Several alternative prosumer image management solutions emerged. But they all had the same problem Aperture had -- they all had severe data lock. If the software were to be discontinued, as happens to most products, there would be no way to extract one's images, image edits, and image metadata (ratings, keywords, titles, descriptions, albums, and on and on). In addition, perhaps inspired by the power of this data lock, many vendors moved to a subscription model. Adobe Lightroom now costs $120 a year, if you don't pay your photo library is essentially dead. Adobe can, if they wish, double or triple that price and customers will simply have to pay up. (I don't know what happens to the image library when a subscriber dies.)
I hoped Apple Photos would mature and develop more advanced features, but it has essentially languished. Recently Apple introduced a "Shared Library" model that is complex to use and, in my experience, has weird bugs and permission problems. (Lesson to users - if you ask Apple for something be prepared to regret your request.)
Eight years after Aperture died there still is not a great prosumer photo management solution for macOS customers. All the options have Hotel California Syndrome -- you can check-in but you can never leave. Apple's only option, the most natural fit for a macOS users, is dreadful and may be deteriorating. Many choices are subscription based and it's very easy for vendors to raise costs.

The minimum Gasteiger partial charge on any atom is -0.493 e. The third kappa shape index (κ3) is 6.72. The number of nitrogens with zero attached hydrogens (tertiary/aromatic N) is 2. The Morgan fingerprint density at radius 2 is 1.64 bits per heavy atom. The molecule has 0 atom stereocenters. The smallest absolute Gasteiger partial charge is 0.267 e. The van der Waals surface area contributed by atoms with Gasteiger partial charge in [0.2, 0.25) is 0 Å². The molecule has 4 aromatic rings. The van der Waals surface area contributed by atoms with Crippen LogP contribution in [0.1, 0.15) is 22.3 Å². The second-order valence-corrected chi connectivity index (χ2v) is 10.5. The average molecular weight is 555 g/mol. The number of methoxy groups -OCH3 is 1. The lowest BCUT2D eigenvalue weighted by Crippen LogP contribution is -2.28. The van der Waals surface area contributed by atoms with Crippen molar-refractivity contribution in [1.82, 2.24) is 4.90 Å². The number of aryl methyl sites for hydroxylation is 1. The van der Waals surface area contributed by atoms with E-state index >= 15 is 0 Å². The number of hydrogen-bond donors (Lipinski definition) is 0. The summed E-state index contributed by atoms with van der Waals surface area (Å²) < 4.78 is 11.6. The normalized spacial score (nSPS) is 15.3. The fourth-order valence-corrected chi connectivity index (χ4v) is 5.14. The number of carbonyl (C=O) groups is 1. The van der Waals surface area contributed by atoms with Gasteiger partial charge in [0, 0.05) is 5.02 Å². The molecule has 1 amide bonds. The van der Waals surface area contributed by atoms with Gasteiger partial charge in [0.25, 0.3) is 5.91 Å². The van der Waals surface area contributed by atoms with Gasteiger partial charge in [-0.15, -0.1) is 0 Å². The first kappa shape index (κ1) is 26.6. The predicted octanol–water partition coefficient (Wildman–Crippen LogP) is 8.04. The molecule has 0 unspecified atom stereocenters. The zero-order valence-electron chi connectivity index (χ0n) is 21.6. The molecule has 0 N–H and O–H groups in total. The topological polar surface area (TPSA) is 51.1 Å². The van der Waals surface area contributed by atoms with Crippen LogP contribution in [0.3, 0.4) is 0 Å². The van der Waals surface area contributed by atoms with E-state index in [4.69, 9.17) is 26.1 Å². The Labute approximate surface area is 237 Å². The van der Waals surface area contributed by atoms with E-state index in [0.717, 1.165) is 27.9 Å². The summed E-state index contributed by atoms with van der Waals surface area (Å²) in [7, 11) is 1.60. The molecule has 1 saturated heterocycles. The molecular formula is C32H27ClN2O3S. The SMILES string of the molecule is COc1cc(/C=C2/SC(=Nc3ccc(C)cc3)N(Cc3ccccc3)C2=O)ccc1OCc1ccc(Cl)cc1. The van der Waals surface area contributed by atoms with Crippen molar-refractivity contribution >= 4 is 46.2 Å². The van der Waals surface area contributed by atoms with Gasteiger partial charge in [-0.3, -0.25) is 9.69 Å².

It's not hard to create a new standards and file based photo management solution. The file system does much of the work. Adobe has an open specification for image metadata management (XMP). Image to album, project, folder relationships are simple row triples. We've known how integrate external image editors for decades .
It's not hard ... but it hasn't happened. No vendor has decided to disrupt the marketplace and no open source (really open data structure is what we care about) solution has emerged.
My best guess is that the Cloud is the problem. We've only gradually learned how to build responsive synchronizing Cloud products and they are not intrinsically file based. Development is much more challenging and the data lock advantage is irresistible for incumbents.